|Where's MY Book Q&A
What is this book about?
Transgender youth need special information to help them through puberty. Never before has there been a puberty book that has provided such detailed information about the anatomy, physiology, and psychology of growing up, aimed specifically at transgender and gender non-conforming young people.
Why is this important?
Growing up – puberty, in particular - can be rugged for anyone. It’s especially tough if you realize that you’re going through the wrong puberty, i.e. the puberty of the gender you don’t identify as your own. Transgender youth have an unusually high rate of suicide. In youth between ages eighteen and twenty-four, forty-three percent have attempted suicide. This says nothing of the teenagers who have completed a suicide attempt – or those who suffer years of desperation.
What does it mean to be transgender?
Transgender people have an often overwhelming and non-negotiable sense of being “other than their birth gender.” Many realize this in their pre-school years. Others discover this in puberty – when it becomes clear that bodily changes they don’t want are beginning to happen. Still others realize this in adulthood. My patients range from 8 to 80!
What is meant by “gender dysphoria?”
Gender dysphoria is a sense of great distress that goes along with this gender “mismatch.” It can mimic or worsen depression – and can seem hopeless to those who experience it.
How can gender dysphoria be treated?
After this is diagnosed, individuals can be placed on the hormones of their proper gender. Some adults – but certainly not all – have “Gender Affirming Surgeries.” These surgeries help to change the appearance to that which is more consistent with their proper gender.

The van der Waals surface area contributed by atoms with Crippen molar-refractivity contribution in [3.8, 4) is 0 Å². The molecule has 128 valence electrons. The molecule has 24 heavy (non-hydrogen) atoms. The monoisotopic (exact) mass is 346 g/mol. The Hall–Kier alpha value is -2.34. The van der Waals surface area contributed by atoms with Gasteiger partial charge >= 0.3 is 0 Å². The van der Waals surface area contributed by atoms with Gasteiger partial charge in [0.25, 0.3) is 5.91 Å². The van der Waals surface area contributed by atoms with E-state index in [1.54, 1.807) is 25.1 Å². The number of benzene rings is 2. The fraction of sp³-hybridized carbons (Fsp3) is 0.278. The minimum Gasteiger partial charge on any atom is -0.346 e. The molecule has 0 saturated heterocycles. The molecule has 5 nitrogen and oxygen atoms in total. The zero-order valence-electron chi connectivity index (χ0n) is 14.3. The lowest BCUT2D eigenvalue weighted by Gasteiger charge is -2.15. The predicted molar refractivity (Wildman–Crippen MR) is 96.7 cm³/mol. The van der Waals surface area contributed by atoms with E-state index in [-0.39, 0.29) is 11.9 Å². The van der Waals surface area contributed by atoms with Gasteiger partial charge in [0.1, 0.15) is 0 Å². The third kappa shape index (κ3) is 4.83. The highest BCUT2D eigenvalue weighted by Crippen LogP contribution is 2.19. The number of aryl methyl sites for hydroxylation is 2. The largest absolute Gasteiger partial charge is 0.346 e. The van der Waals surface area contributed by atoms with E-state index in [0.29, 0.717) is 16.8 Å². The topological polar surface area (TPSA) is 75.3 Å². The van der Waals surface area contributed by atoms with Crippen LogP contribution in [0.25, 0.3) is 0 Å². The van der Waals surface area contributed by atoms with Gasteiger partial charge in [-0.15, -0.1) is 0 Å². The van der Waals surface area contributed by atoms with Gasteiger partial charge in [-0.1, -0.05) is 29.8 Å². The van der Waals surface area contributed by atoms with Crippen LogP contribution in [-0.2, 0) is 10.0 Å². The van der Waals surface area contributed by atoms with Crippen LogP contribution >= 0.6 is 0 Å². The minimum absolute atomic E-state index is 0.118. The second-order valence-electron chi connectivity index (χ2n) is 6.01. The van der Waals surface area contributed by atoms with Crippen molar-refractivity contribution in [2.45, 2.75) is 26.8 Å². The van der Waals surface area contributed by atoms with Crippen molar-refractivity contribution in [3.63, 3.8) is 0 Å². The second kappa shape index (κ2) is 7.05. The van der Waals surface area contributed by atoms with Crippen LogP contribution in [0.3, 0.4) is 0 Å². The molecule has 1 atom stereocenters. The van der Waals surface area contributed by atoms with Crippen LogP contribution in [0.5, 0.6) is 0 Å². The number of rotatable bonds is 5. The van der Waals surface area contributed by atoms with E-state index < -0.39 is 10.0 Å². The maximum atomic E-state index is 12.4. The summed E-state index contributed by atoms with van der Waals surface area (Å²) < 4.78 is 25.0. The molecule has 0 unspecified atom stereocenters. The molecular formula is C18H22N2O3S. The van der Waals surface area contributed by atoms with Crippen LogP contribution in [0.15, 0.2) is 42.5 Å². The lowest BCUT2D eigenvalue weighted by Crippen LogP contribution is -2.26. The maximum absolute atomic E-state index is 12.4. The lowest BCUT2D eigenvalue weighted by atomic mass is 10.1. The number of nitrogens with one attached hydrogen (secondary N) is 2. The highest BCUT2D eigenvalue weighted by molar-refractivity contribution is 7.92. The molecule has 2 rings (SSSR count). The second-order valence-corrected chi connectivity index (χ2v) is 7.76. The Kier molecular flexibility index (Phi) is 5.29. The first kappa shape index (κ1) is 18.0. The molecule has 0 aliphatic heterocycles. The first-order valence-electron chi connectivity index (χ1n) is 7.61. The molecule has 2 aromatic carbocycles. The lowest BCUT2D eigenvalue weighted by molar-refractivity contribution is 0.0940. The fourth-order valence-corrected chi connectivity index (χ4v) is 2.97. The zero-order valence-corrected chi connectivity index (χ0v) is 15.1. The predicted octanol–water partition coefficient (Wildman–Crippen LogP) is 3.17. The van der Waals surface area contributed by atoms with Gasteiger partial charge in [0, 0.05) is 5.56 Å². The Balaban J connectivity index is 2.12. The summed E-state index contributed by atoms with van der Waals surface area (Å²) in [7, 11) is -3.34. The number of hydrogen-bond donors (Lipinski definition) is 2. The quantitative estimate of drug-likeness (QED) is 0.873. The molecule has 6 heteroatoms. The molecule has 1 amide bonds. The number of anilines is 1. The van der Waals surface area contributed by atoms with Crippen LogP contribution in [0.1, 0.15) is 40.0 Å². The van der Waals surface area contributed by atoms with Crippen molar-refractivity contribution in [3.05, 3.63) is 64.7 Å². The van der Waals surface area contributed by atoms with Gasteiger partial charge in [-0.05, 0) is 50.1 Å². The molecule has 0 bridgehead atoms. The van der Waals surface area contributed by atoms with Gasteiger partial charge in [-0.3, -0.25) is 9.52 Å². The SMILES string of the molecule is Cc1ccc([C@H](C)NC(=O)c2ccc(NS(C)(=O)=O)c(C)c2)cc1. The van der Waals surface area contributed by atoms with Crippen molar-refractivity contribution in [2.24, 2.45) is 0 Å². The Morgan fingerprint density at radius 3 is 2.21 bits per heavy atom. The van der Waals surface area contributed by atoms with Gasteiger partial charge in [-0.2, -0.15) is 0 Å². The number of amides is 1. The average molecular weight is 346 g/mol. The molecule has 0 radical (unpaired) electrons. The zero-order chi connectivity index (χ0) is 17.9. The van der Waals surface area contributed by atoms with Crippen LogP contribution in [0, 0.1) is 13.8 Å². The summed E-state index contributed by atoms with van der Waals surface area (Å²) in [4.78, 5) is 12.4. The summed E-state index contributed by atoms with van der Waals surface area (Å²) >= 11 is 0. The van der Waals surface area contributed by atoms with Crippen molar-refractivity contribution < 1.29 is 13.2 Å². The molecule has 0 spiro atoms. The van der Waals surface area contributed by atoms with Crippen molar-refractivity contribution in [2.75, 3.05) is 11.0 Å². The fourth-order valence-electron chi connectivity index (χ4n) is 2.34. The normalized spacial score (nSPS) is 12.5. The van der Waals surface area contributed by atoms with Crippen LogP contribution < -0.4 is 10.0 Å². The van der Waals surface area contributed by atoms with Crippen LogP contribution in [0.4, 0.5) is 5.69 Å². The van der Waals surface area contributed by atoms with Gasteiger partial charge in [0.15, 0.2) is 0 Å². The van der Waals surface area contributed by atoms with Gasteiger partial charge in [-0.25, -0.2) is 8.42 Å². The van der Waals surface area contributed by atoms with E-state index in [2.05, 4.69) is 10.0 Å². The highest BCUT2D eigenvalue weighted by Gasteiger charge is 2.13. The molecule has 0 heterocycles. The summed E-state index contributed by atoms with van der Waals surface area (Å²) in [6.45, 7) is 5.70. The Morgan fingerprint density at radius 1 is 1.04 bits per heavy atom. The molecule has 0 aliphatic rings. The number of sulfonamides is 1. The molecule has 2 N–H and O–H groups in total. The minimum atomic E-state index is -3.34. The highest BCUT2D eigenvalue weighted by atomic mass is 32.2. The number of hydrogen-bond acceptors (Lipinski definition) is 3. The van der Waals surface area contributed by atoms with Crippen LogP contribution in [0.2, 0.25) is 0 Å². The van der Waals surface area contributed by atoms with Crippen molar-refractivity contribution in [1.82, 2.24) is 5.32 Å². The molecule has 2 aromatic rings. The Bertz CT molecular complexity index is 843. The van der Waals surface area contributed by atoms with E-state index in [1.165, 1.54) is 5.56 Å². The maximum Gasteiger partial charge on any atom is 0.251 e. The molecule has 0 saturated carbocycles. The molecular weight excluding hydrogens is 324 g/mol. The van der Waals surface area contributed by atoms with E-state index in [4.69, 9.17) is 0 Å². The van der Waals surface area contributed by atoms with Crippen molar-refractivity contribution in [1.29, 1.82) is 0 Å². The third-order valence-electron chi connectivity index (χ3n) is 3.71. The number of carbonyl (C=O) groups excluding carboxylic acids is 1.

What can be done to help kids who are just beginning puberty?
Implantable or injectable “puberty blockers” can be used to put puberty on hold. This is a reversible process – meaning that when the blockers are removed or stopped, the genetically programmed puberty marches on. But it gives everyone a chance to catch their breath – and decide if a gender transition through “cross hormones” is appropriate.
How did you become interested in treating transgender individuals?
Eighteen years ago, a woman called my office to ask, “Does Dr. Gromko treat transgender women?” I said, “not yet,” but explained that I’d be willing to learn. Most doctors do not have training in transgender medicine. This year at the University of Washington, the third annual course on trans medicine will be offered. It is an elective course (not required), but still a great start. Many trans people find they have to teach their doctors.
Where’s MY Book? is rated ‘R” for Realistic. Is it too blunt for teenagers?
The kids I see have already been all over the Internet. The anatomical drawings in the book are real – real but not advanced for kids who need this information. Surgeries are discussed in detail, and plenty of resources are offered. For people who have already transitioned, I call this the “puberty book you never had.” And for parents, families, teachers, and health care providers, I hope this will provide a lovingly written realistic guide.